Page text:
Amazon will force users to pay extra to remove ads from Prime Video in 2024

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Starting in 2024, Amazon’s Prime Video service will start showing “limited” advertisements within its content, the company announced Sept. 22, 2023.

Prime Video is currently included at no additional cost to subscribers of the company’s popular Prime service, which costs $139 a year and gives members, among other benefits, free fast shipping on items from Amazon and access to a variety of streaming content.

Amazon says that customers wishing to view content without ads will have to pay an additional $2.99 a month starting in 2024.

That would effectively raise the cost of a Prime subscription with streaming offerings in line with what is offered now to $174.88 in the U.S.

Put another way, the ad free version of Prime Video will essentially cost $35.88 a year; though it is not sold separately.

No details were available about how many minutes of ads might be shown per hour, a common metric used by streamers who sell ads.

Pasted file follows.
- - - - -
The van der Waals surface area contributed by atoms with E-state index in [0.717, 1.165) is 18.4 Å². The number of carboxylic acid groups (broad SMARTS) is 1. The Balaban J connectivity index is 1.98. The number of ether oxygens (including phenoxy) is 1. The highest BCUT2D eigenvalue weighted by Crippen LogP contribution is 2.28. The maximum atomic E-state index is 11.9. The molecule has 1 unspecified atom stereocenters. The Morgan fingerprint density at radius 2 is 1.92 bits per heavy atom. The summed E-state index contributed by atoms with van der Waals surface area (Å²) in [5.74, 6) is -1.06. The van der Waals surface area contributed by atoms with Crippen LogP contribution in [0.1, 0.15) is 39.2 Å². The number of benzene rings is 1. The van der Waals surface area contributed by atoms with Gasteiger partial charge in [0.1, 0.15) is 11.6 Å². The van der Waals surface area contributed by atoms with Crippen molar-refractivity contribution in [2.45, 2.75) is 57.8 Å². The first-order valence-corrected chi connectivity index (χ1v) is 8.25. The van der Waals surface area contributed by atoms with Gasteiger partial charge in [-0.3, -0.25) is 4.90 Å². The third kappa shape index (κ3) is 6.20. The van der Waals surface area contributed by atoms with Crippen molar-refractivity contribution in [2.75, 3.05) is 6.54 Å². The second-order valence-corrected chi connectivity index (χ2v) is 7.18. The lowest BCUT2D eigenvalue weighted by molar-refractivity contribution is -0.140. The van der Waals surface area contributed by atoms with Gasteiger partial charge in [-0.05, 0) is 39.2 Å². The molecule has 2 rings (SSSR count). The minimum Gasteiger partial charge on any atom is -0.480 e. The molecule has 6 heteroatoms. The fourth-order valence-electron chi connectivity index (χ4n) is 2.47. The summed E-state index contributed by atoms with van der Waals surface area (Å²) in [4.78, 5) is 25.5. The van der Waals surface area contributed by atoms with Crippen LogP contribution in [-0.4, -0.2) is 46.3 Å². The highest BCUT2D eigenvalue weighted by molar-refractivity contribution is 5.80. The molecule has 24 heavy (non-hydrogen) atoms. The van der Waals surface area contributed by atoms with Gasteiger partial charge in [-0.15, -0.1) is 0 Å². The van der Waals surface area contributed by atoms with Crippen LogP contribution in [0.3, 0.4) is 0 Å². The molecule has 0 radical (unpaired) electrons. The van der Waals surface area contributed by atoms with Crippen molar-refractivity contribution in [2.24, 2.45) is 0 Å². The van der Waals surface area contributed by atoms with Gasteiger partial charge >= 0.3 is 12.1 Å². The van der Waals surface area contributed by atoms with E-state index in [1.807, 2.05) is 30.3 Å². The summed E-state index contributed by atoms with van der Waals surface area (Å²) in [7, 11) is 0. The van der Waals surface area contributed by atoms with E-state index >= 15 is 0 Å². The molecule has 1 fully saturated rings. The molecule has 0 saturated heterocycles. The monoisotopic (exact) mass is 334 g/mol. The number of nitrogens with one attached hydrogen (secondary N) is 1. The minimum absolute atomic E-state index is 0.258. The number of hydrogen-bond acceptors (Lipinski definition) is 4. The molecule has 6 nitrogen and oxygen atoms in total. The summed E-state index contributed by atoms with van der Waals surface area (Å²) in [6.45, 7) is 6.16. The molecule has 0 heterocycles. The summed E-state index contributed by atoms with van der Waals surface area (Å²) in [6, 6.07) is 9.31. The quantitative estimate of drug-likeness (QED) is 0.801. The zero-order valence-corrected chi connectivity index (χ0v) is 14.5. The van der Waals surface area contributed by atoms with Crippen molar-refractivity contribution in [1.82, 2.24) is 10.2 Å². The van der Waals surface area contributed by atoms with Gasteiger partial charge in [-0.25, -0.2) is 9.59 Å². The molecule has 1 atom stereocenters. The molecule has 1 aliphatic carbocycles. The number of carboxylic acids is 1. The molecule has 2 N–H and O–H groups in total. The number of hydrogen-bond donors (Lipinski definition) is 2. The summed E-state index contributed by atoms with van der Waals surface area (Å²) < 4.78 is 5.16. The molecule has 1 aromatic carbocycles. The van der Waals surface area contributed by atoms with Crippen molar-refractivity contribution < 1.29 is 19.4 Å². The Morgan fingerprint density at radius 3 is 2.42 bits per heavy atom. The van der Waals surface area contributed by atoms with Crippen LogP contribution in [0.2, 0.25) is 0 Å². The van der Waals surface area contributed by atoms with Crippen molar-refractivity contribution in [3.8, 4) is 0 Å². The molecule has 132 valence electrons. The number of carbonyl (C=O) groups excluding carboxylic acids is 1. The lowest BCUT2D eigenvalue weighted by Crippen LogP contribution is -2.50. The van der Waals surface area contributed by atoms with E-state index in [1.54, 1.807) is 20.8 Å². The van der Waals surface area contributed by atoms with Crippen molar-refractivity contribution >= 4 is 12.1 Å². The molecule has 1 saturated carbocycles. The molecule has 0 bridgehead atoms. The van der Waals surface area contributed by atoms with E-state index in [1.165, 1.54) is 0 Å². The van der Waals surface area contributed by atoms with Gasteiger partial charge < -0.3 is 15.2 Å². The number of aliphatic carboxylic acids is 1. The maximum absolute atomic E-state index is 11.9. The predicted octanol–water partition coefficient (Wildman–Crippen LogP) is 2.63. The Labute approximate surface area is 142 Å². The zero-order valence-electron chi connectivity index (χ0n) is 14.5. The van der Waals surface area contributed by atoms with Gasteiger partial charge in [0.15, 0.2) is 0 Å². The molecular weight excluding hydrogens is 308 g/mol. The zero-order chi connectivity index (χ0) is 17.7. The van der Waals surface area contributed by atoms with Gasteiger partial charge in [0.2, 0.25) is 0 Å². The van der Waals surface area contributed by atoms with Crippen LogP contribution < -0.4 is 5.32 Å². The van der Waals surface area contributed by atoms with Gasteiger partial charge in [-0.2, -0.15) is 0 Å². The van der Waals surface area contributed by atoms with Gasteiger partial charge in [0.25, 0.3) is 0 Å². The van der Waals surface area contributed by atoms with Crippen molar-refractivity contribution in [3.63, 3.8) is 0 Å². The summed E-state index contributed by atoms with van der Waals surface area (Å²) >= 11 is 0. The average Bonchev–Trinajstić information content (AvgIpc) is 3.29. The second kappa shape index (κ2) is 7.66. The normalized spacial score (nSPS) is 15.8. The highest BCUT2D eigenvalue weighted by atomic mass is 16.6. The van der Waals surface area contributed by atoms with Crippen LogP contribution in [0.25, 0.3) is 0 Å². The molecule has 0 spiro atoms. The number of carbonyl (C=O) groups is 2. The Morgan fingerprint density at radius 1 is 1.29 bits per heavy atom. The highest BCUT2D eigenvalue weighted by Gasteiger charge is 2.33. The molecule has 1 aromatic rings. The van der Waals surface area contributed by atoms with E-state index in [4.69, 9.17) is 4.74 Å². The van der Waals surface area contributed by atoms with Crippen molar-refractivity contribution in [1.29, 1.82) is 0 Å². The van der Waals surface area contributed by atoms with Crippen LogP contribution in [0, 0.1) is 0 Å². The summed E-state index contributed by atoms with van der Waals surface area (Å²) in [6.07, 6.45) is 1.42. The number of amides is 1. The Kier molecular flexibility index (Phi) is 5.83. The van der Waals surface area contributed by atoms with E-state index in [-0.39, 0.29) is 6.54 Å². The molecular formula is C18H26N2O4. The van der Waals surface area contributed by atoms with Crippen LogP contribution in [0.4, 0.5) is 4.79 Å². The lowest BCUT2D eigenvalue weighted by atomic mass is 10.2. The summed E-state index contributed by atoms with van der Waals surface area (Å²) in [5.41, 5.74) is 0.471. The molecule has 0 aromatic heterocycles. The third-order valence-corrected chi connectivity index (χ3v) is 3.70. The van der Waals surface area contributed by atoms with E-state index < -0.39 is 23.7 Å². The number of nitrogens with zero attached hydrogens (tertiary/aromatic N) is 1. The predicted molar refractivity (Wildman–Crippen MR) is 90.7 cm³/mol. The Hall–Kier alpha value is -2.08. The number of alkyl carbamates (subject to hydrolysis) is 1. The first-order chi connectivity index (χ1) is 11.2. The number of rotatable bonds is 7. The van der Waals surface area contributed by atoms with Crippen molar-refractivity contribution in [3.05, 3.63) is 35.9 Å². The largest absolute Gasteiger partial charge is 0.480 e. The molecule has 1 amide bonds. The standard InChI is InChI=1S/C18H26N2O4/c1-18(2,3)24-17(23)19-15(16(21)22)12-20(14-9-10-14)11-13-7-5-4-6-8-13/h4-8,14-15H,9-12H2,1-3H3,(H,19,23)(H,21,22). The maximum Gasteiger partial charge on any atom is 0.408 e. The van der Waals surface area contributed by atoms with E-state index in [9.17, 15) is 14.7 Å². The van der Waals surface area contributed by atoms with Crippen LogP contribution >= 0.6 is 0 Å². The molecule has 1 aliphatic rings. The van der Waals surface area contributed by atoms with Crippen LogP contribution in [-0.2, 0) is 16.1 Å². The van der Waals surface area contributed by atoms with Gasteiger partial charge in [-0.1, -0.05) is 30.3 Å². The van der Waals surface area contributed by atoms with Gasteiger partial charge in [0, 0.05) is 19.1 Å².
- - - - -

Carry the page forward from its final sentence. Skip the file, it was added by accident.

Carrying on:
Amazon spent over $16 billion on content licensing for its Prime Video service in 2022. That included “Thursday Night Football” NFL games, so it’s easy to see why the company is looking for more revenue sources.

Inserting ads is a way to bump that up without raising Prime’s price for everyone as other costs, such as shipping, fulfillment, logistics and labor increase across Amazon’s divisions.

It’s not immediately clear how many ad-free plan signups Amazon might be forecasting, but trends in the industry seem to indicate consumers are willing to put up with ads in exchange for paying a little less a month. This could be driven by the cluttered streaming market that forces many avid viewers to pay for multiple services at once.

It’s also not clear how much revenue Amazon is expecting to bring in from ads or if it thinks ad-free upcharges will generate more revenue than showing commercials could.

CPM rates, which is a common model for selling ads on both linear and streaming TV, remain relatively low on streaming despite the fact viewership has been shifting away from traditional broadcasts that often could historically generate hefty ad rates.

Advertising on streaming could possibly generate higher CPMs if more targeting was allowed, but most streamers have largely shied away from offering detailed demographic targeting due to privacy concerns.

Amazon already owns and runs the FAST streamer Freevee, which forces users to watch ads in exchange for viewing content, including exclusives such as Judge Judy Sheindlin’sJudy Justice.”